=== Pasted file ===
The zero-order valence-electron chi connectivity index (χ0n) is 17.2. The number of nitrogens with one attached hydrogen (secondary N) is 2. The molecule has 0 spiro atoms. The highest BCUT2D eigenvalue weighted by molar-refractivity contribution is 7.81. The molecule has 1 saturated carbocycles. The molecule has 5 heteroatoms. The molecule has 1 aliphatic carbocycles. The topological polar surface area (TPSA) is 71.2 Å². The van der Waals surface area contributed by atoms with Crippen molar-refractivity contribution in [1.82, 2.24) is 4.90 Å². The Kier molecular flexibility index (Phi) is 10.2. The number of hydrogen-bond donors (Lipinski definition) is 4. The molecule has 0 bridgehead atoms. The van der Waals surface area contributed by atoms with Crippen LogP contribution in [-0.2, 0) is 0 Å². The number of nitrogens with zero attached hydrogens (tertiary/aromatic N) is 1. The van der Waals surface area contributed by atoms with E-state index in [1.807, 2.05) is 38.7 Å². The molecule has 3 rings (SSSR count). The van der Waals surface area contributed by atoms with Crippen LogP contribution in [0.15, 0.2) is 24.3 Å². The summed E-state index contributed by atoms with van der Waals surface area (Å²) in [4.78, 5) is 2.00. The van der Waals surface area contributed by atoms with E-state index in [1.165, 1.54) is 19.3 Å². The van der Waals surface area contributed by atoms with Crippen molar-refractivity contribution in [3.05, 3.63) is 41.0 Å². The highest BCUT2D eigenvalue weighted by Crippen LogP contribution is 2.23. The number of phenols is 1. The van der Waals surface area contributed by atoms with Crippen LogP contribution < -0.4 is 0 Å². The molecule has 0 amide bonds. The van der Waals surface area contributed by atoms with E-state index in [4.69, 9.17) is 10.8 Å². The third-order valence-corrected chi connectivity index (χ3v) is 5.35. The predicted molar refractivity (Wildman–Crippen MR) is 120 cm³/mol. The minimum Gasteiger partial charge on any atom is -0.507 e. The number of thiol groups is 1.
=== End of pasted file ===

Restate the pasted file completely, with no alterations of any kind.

The zero-order valence-electron chi connectivity index (χ0n) is 17.2. The number of nitrogens with one attached hydrogen (secondary N) is 2. The molecule has 0 spiro atoms. The highest BCUT2D eigenvalue weighted by molar-refractivity contribution is 7.81. The molecule has 1 saturated carbocycles. The molecule has 5 heteroatoms. The molecule has 1 aliphatic carbocycles. The topological polar surface area (TPSA) is 71.2 Å². The van der Waals surface area contributed by atoms with Crippen molar-refractivity contribution in [1.82, 2.24) is 4.90 Å². The Kier molecular flexibility index (Phi) is 10.2. The number of hydrogen-bond donors (Lipinski definition) is 4. The molecule has 0 bridgehead atoms. The van der Waals surface area contributed by atoms with Crippen LogP contribution in [-0.2, 0) is 0 Å². The number of nitrogens with zero attached hydrogens (tertiary/aromatic N) is 1. The van der Waals surface area contributed by atoms with E-state index in [1.807, 2.05) is 38.7 Å². The molecule has 3 rings (SSSR count). The van der Waals surface area contributed by atoms with Crippen LogP contribution in [0.15, 0.2) is 24.3 Å². The summed E-state index contributed by atoms with van der Waals surface area (Å²) in [4.78, 5) is 2.00. The van der Waals surface area contributed by atoms with E-state index in [1.165, 1.54) is 19.3 Å². The van der Waals surface area contributed by atoms with Crippen molar-refractivity contribution in [3.05, 3.63) is 41.0 Å². The highest BCUT2D eigenvalue weighted by Crippen LogP contribution is 2.23. The number of phenols is 1. The van der Waals surface area contributed by atoms with Crippen LogP contribution < -0.4 is 0 Å². The molecule has 0 amide bonds. The van der Waals surface area contributed by atoms with E-state index in [4.69, 9.17) is 10.8 Å². The third-order valence-corrected chi connectivity index (χ3v) is 5.35. The predicted molar refractivity (Wildman–Crippen MR) is 120 cm³/mol. The minimum Gasteiger partial charge on any atom is -0.507 e. The number of thiol groups is 1.